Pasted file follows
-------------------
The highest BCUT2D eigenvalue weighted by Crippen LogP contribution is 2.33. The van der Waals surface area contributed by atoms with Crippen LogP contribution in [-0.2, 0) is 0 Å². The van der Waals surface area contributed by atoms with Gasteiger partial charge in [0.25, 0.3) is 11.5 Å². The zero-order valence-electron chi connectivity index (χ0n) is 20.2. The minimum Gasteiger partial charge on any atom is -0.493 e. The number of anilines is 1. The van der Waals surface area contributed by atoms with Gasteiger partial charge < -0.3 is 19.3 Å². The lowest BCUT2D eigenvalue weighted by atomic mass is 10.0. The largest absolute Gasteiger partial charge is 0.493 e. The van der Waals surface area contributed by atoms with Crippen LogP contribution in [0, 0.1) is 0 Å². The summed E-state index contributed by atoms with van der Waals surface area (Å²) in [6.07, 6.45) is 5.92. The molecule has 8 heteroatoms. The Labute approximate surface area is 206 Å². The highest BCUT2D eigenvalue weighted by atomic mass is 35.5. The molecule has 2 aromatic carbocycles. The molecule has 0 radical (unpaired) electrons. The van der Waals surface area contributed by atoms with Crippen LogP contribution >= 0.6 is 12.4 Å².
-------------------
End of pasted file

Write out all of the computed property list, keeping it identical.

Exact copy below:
The highest BCUT2D eigenvalue weighted by Crippen LogP contribution is 2.33. The van der Waals surface area contributed by atoms with Crippen LogP contribution in [-0.2, 0) is 0 Å². The van der Waals surface area contributed by atoms with Gasteiger partial charge in [0.25, 0.3) is 11.5 Å². The zero-order valence-electron chi connectivity index (χ0n) is 20.2. The minimum Gasteiger partial charge on any atom is -0.493 e. The number of anilines is 1. The van der Waals surface area contributed by atoms with Gasteiger partial charge < -0.3 is 19.3 Å². The lowest BCUT2D eigenvalue weighted by atomic mass is 10.0. The largest absolute Gasteiger partial charge is 0.493 e. The van der Waals surface area contributed by atoms with Crippen LogP contribution in [0, 0.1) is 0 Å². The summed E-state index contributed by atoms with van der Waals surface area (Å²) in [6.07, 6.45) is 5.92. The molecule has 8 heteroatoms. The Labute approximate surface area is 206 Å². The highest BCUT2D eigenvalue weighted by atomic mass is 35.5. The molecule has 2 aromatic carbocycles. The molecule has 0 radical (unpaired) electrons. The van der Waals surface area contributed by atoms with Crippen LogP contribution >= 0.6 is 12.4 Å².